First Reading
20th Sunday of Ordinary Time Isaiah 56:1, 6-7

Thus says the Lord: Observe what is right, do what is just; for my salvation is about to come, my justice, about to be revealed. The foreigners who join themselves to the Lord, ministering to him, loving the name of the Lord, and becoming his servants-all who keep the sabbath free from profanation and hold to my covenant, them I will bring to my holy mountain and make joyful in my house of prayer; their burnt offerings and sacrifices will be acceptable on my altar, for my house shall be called a house of prayer for all peoples.

Second Reading
Romans 11:13-15, 29-32

Brothers and sisters: I am speaking to you Gentiles. Inasmuch as I am the apostle to the Gentiles, I glory in my ministry in order to make my race jealous and thus save some of them. For if their rejection is the reconciliation of the world, what will their acceptance be but life from the dead? For the gifts and the call of God are irrevocable. Just as you once disobeyed God but have now received mercy because of their disobedience, so they have now disobeyed in order that, by virtue of the mercy shown to you, they too may now receive mercy. For God delivered all to disobedience, that he might have mercy upon all.

Gospel Cycle Cycle A
Matthew 15:21-28

At that time, Jesus withdrew to the region of Tyre and Sidon. And behold, a Canaanite woman of that district came and called out, “Have pity on me, Lord, Son of David! My daughter is tormented by a demon.” But Jesus did not say a word in answer to her. Jesus’ disciples came and asked him, “Send her away, for she keeps calling out after us.” He said in reply, “I was sent only to the lost sheep of the house of Israel.” But the woman came and did Jesus homage, saying, “Lord, help me.” He said in reply, “It is not right to take the food of the children and throw it to the dogs.” She said, “Please, Lord, for even the dogs eat the scraps that fall from the table of their masters.” Then Jesus said to her in reply, “O woman, great is your faith! Let it be done for you as you wish.” And the woman’s daughter was healed from that hour.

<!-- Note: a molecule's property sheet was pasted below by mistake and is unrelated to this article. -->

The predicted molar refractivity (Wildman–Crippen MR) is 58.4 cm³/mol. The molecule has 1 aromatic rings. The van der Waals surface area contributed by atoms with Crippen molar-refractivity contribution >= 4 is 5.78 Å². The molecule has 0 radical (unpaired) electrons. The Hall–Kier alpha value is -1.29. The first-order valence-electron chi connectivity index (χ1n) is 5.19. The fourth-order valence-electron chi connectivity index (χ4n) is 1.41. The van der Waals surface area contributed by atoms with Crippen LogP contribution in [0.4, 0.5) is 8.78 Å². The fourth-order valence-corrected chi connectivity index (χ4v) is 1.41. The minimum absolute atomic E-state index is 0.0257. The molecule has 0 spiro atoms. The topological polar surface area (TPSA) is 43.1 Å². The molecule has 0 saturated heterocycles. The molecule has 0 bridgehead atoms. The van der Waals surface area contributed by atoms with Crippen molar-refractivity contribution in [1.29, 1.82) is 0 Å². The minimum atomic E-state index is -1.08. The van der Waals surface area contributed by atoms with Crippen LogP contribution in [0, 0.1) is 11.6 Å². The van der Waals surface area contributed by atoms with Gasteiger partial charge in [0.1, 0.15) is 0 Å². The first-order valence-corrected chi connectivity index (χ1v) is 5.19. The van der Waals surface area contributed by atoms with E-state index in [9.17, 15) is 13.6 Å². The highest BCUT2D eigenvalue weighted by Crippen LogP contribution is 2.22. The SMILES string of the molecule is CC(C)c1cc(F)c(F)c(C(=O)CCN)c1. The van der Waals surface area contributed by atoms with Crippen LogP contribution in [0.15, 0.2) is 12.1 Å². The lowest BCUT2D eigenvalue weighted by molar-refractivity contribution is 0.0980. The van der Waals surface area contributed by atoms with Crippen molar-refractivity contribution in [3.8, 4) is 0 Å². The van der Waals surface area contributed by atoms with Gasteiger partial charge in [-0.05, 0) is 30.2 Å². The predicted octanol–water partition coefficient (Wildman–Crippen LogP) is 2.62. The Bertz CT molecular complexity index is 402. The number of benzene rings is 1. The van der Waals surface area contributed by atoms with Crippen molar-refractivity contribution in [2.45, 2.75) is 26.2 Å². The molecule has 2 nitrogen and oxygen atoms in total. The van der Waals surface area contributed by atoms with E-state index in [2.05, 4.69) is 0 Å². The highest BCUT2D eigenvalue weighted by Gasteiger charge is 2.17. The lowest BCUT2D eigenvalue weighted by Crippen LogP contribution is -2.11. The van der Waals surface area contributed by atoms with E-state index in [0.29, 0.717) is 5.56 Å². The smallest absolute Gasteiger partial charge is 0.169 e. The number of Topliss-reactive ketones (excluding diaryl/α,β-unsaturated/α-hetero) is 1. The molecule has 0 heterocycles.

My house shall be called a house of prayer! Today we can reflect in our own lives about our personal life of prayer and about the life of prayer in our community. If there is anything that marks the life of Jesus Christ, it is that He prays and He invites us to pray to our Father in heaven. Over and over Jesus leads us to God and finally we realize that Jesus is God and our Lord.

The first reading today, from the Prophet Isaiah, is clear that all peoples are called to pray and to trust in the Lord. Salvation is meant for all. When we hear this reading, we must allow ourselves to be formed by it and live in our own personal lives and in our communities this reality of prayer and this reality that all peoples are called to be saved by our Lord Jesus.

At a practical level, this means that we must take time every day, as Jesus seems to have done, and go apart to pray to the Father. We must arrange our lives in such a way that we have time to pray—and then we must take that time and actually pray.

Today’s Gospel from Saint Matthew reminds us that we come as beggars into the presence of the Lord. We must have the courage of beggars and insist with the Lord that He hear us and answer all our needs. It is so easy to rely on our own gifts and on what the Lord has given us already and be content. Instead, we must be like this Canaanite women who insists that the Lord help her.

What do we pray for? Do we feel strongly enough about our lives and the lives of others that we can insist with our Lord that He do something? So often prayer is really about where our heart is, what we think and feel most strongly. Are we passionate about anything? Do we care about anything or anyone?

Saint Paul in his letter to the Romans talks about disobedience bringing God’s mercy. Today hardly anyone thinks about disobedience at all. We have become obedient to our own desires and often seem to have abandoned even thinking about what God asks of us in His revealed word.

As we hear the readings today, we are invited once again to allow God to form us. We want to be His followers in the very best way by living as He invites us to live. Let us pray for a deep understanding of God and the courage to live as God invites us to live: with mercy and with humble hearts.